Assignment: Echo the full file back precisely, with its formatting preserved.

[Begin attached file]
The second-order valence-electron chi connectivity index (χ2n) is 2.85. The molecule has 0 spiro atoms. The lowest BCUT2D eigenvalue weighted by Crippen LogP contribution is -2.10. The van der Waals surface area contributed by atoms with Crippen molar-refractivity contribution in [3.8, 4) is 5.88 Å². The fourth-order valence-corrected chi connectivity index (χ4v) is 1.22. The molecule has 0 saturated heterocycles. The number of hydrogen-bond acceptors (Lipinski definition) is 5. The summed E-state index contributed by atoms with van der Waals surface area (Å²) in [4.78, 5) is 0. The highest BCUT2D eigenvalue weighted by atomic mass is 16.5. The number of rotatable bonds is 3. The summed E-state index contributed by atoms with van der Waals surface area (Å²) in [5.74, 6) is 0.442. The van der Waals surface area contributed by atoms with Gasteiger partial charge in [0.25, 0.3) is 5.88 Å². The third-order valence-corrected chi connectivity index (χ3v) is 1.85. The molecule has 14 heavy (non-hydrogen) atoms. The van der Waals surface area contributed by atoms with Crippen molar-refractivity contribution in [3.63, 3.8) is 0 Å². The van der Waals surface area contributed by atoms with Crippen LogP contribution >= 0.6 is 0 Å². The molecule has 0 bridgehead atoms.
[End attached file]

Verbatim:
The second-order valence-electron chi connectivity index (χ2n) is 2.85. The molecule has 0 spiro atoms. The lowest BCUT2D eigenvalue weighted by Crippen LogP contribution is -2.10. The van der Waals surface area contributed by atoms with Crippen molar-refractivity contribution in [3.8, 4) is 5.88 Å². The fourth-order valence-corrected chi connectivity index (χ4v) is 1.22. The molecule has 0 saturated heterocycles. The number of hydrogen-bond acceptors (Lipinski definition) is 5. The summed E-state index contributed by atoms with van der Waals surface area (Å²) in [4.78, 5) is 0. The highest BCUT2D eigenvalue weighted by atomic mass is 16.5. The number of rotatable bonds is 3. The summed E-state index contributed by atoms with van der Waals surface area (Å²) in [5.74, 6) is 0.442. The van der Waals surface area contributed by atoms with Gasteiger partial charge in [0.25, 0.3) is 5.88 Å². The third-order valence-corrected chi connectivity index (χ3v) is 1.85. The molecule has 14 heavy (non-hydrogen) atoms. The van der Waals surface area contributed by atoms with Crippen molar-refractivity contribution in [3.63, 3.8) is 0 Å². The van der Waals surface area contributed by atoms with Crippen LogP contribution >= 0.6 is 0 Å². The molecule has 0 bridgehead atoms.